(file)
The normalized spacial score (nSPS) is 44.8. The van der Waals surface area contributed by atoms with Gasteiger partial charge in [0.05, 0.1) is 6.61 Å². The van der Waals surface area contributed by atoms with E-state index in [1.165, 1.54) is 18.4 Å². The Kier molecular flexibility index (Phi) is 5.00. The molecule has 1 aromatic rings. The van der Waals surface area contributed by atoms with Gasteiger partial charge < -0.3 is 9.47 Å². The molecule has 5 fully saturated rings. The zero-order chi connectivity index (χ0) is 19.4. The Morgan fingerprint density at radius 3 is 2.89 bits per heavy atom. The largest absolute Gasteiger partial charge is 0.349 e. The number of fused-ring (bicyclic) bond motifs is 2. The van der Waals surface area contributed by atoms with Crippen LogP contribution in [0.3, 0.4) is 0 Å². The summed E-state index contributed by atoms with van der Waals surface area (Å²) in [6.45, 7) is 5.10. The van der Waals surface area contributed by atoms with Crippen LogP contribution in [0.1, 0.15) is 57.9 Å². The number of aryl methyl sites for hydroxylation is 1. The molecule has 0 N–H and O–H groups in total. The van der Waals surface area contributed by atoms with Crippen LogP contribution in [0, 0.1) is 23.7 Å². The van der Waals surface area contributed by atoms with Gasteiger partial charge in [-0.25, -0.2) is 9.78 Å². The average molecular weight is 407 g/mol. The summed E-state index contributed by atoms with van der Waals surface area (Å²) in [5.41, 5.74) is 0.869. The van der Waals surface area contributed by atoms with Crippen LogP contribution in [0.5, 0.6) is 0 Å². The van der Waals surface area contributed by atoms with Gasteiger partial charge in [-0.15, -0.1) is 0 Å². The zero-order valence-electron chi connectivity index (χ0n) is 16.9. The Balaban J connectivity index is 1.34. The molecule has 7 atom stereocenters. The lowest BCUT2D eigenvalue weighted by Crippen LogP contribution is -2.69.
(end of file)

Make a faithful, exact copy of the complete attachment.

The normalized spacial score (nSPS) is 44.8. The van der Waals surface area contributed by atoms with Gasteiger partial charge in [0.05, 0.1) is 6.61 Å². The van der Waals surface area contributed by atoms with E-state index in [1.165, 1.54) is 18.4 Å². The Kier molecular flexibility index (Phi) is 5.00. The molecule has 1 aromatic rings. The van der Waals surface area contributed by atoms with Gasteiger partial charge < -0.3 is 9.47 Å². The molecule has 5 fully saturated rings. The zero-order chi connectivity index (χ0) is 19.4. The Morgan fingerprint density at radius 3 is 2.89 bits per heavy atom. The largest absolute Gasteiger partial charge is 0.349 e. The number of fused-ring (bicyclic) bond motifs is 2. The van der Waals surface area contributed by atoms with Crippen LogP contribution in [0.3, 0.4) is 0 Å². The summed E-state index contributed by atoms with van der Waals surface area (Å²) in [6.45, 7) is 5.10. The van der Waals surface area contributed by atoms with Crippen LogP contribution in [0.1, 0.15) is 57.9 Å². The number of aryl methyl sites for hydroxylation is 1. The molecule has 0 N–H and O–H groups in total. The van der Waals surface area contributed by atoms with Crippen LogP contribution in [0, 0.1) is 23.7 Å². The van der Waals surface area contributed by atoms with Gasteiger partial charge in [-0.25, -0.2) is 9.78 Å². The average molecular weight is 407 g/mol. The summed E-state index contributed by atoms with van der Waals surface area (Å²) in [5.41, 5.74) is 0.869. The van der Waals surface area contributed by atoms with Crippen LogP contribution in [0.5, 0.6) is 0 Å². The van der Waals surface area contributed by atoms with Gasteiger partial charge in [-0.15, -0.1) is 0 Å². The zero-order valence-electron chi connectivity index (χ0n) is 16.9. The Balaban J connectivity index is 1.34. The molecule has 7 atom stereocenters. The lowest BCUT2D eigenvalue weighted by Crippen LogP contribution is -2.69.